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Eric Gordon, “Towards a Meaningfully Inefficient Smart City”
Thursday, October 8, 2020 @ 5:00 pm – 6:30 pm EDT
[Streamed live at https://mit.zoom.us/j/94087151099.]
Mainstream “smart” city discourse offers a technocentric, efficiency-driven utopian fantasy that elides or exacerbates many urban problems of the past and present. Significant critical literature has emerged in recent years that highlights the importance of lived experience in smart cities, wherein values of equity, quality of life, and sustainability are prioritized. This literature has focused on models that center people in the design and implementation of smart city plans. Instead of maximizing efficiency, these models strategically produce what I call meaningful inefficiencies into process and outcomes, or the intentionally designed productive lag in a system wherein users are able to explore, connect, and invent in a non-prescribed fashion. In this talk, Visiting Professor Eric Gordon will discuss a recent project in Boston, MA in collaboration with the Boston Mayor’s Office of New Urban Mechanics, called Beta Blocks, that uses meaningful inefficiency as a structuring logic for sourcing, questioning and making decisions about public realm technologies.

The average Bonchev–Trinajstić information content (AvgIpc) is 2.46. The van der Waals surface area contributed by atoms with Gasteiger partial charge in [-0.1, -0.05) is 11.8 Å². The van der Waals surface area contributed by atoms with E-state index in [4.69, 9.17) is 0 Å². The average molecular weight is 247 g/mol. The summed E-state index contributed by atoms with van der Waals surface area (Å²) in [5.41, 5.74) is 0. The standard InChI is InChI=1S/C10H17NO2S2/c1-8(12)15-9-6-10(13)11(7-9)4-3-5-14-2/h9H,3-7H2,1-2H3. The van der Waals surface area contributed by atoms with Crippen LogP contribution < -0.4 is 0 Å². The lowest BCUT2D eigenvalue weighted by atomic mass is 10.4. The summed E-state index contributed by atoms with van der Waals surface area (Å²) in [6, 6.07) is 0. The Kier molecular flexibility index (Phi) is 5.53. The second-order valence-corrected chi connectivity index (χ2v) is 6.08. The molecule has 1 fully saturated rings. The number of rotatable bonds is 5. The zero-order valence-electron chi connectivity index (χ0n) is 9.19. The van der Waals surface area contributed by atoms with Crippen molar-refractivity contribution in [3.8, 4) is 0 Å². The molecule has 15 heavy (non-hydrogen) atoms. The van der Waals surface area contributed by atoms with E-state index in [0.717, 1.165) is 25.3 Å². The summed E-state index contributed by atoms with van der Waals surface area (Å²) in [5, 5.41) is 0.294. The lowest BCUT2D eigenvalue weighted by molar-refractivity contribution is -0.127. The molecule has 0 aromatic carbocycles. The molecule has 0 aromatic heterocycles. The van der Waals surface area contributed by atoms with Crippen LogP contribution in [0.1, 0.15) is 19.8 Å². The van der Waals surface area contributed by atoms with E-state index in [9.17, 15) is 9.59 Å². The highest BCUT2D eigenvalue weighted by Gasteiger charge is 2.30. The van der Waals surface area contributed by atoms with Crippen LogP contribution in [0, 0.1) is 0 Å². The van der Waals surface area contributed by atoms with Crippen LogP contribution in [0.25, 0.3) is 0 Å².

Eric Gordon is a visiting professor in Comparative Media Studies/Writing at MIT and a professor of Media Art at Emerson College, where he directs the Engagement Lab. His research focuses on the transformation of public life and governance in digital culture, and the incorporation of play into collaborative design processes. He is the editor of Civic Media: Technology, Design, Practice (MIT Press, 2016) and the author of Meaningful Inefficiencies: Civic Design in an Age of Digital Expediency (Oxford University Press, 2020).